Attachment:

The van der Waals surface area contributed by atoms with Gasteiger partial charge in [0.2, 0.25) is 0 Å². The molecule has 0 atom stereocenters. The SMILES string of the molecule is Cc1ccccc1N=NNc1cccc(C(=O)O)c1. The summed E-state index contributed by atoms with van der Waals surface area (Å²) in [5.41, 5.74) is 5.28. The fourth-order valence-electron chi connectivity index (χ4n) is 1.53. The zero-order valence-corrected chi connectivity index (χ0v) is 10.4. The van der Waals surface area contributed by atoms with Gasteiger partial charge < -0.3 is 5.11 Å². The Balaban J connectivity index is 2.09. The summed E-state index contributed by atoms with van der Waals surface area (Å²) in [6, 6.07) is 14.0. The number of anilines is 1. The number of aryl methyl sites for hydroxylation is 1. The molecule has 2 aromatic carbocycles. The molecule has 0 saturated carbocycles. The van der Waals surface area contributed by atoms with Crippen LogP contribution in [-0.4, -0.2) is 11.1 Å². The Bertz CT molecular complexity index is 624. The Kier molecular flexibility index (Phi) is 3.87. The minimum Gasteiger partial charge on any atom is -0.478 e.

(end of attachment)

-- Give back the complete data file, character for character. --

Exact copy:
The van der Waals surface area contributed by atoms with Gasteiger partial charge in [0.2, 0.25) is 0 Å². The molecule has 0 atom stereocenters. The SMILES string of the molecule is Cc1ccccc1N=NNc1cccc(C(=O)O)c1. The summed E-state index contributed by atoms with van der Waals surface area (Å²) in [5.41, 5.74) is 5.28. The fourth-order valence-electron chi connectivity index (χ4n) is 1.53. The zero-order valence-corrected chi connectivity index (χ0v) is 10.4. The van der Waals surface area contributed by atoms with Gasteiger partial charge < -0.3 is 5.11 Å². The Balaban J connectivity index is 2.09. The summed E-state index contributed by atoms with van der Waals surface area (Å²) in [6, 6.07) is 14.0. The number of anilines is 1. The number of aryl methyl sites for hydroxylation is 1. The molecule has 2 aromatic carbocycles. The molecule has 0 saturated carbocycles. The van der Waals surface area contributed by atoms with Crippen LogP contribution in [-0.4, -0.2) is 11.1 Å². The Bertz CT molecular complexity index is 624. The Kier molecular flexibility index (Phi) is 3.87. The minimum Gasteiger partial charge on any atom is -0.478 e.